Author Affiliations: Division of Pediatric Critical Care Medicine, the Program in Bioethics, and the Clinical and Translational Science Center, University of California, Davis.
During the 20th century, medical decision making shifted from a paternalistic approach to an autonomy-based standard in the United States. Now, in the 21st century, the pendulum is swinging back and the medical community and the public are increasingly embracing shared decision making. In many other parts of the world paternalism remained the primary approach, yet there is now a move toward shared decision making occurring internationally. This “meeting in the middle” has been spurred by the 2004 endorsement of shared decision making over either strict autonomy or physician-directed decision making by the leading critical care organizations in Europe and the United States.1 Furthermore, the American Medical Association, the American College of Critical Care, and the American Academy of Pediatrics all advocate shared decision making.2- 4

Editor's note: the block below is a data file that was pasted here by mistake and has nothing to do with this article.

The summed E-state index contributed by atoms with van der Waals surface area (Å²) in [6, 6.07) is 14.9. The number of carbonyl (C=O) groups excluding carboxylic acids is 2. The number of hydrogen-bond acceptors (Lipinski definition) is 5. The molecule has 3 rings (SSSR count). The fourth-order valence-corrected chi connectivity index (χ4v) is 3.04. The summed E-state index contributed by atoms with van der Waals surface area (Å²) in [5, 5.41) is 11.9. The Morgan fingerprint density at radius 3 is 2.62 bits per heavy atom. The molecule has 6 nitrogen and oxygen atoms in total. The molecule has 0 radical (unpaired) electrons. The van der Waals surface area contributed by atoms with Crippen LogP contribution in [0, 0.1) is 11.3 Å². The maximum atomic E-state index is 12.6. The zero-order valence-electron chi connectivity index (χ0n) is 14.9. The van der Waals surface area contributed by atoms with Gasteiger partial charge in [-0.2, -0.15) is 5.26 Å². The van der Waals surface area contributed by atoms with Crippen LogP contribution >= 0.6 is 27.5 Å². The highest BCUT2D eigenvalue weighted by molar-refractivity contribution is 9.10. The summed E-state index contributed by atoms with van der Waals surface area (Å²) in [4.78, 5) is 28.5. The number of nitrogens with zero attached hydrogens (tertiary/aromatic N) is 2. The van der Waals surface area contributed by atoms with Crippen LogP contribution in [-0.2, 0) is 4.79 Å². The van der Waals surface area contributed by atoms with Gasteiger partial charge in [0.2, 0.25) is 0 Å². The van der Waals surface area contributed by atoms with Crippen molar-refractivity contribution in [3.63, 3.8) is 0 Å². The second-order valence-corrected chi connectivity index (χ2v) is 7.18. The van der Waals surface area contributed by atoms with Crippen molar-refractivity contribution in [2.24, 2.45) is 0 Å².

Kon AA. The Shared Decision-Making Continuum. JAMA. 2010;304(8):903–904. doi:10.1001/jama.2010.1208